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Exploring narrative linearity between Twitter and the news: Echoes of the Arab Spring in Brazil

Levy, H. and Mercea, D. ORCID: 0000-0003-3762-2404 (2021). Exploring narrative linearity between Twitter and the news: Echoes of the Arab Spring in Brazil. Discourse and Society: an international journal for the study of discourse and communication in their social, political and cultural contexts, doi: 10.1177/09579265211023223

Abstract

This article explores the use of narrative theory as an analytical framework to investigate the extent to which popular hashtags and the news can develop into intersecting stories. It juxtaposes the case of hashtag-based reports seen during the Arab Spring to understand the coverage of notorious political episodes in Brazil. Namely, the 2016 impeachment of Dilma Rousseff and the 2018 election of Jair Bolsonaro. Here, narrative linearity emerges as a tool to observe the borrowing of Twitter hashtags in several journalistic pieces. It is contended that the linearity of authorship, narration, and representation of time appears as a satisfactory pathway to trace the development of hashtags into popular news stories. Results suggested that hashtags can significantly follow narratives and agendas in journalism while differing from their original social media context.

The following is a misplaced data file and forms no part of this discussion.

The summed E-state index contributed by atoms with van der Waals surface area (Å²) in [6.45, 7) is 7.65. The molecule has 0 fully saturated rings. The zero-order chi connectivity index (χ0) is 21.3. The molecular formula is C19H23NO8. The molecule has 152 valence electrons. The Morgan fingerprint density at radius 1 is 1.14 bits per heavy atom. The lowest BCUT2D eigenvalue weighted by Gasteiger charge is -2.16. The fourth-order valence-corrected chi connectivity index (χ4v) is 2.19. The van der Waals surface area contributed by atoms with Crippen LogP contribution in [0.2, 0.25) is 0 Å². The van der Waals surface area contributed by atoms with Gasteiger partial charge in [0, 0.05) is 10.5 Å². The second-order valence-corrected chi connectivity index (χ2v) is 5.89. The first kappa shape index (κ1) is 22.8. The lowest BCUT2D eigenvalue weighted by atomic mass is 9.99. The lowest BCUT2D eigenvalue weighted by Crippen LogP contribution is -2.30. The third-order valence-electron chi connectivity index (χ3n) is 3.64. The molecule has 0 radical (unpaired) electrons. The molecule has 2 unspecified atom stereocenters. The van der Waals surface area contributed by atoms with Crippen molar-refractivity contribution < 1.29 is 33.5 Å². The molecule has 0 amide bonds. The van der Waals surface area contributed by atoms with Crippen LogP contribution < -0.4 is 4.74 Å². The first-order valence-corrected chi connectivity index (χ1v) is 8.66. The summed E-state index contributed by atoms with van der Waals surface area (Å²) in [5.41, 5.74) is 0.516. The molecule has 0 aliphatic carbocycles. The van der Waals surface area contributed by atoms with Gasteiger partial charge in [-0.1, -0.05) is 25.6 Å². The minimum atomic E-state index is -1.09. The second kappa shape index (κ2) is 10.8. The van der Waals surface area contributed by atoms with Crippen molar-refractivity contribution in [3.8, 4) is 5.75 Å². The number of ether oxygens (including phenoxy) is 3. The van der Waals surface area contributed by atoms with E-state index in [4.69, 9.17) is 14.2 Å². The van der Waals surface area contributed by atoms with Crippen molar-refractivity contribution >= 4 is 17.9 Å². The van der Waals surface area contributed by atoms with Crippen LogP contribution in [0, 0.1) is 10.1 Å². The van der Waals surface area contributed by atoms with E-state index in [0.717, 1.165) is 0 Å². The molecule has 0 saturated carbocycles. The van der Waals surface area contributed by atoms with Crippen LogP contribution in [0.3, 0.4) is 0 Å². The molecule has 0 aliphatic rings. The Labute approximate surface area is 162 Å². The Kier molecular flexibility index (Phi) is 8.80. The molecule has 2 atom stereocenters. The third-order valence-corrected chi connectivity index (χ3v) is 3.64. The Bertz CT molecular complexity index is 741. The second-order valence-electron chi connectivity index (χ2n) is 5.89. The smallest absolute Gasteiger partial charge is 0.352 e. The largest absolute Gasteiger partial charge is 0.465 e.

Publication Type: Article
Additional Information: This article has been accepted for publication in Discourse and Society (SAGE: http://www.uk.sagepub.com/journals/Journal200873/). The article is protected by copyright and reuse is restricted to non-commercial and no derivative uses.
Publisher Keywords: Journalism, Arab Spring, Narrative Linearity, Brazil, Social Media
Subjects: H Social Sciences > H Social Sciences (General)
H Social Sciences > HN Social history and conditions. Social problems. Social reform
Departments: School of Arts & Social Sciences > Sociology
Date available in CRO: 12 May 2021 09:47
Date deposited: 12 May 2021
Date of acceptance: 6 May 2021
Date of first online publication: 11 June 2021
URI: https://openaccess.city.ac.uk/id/eprint/26114
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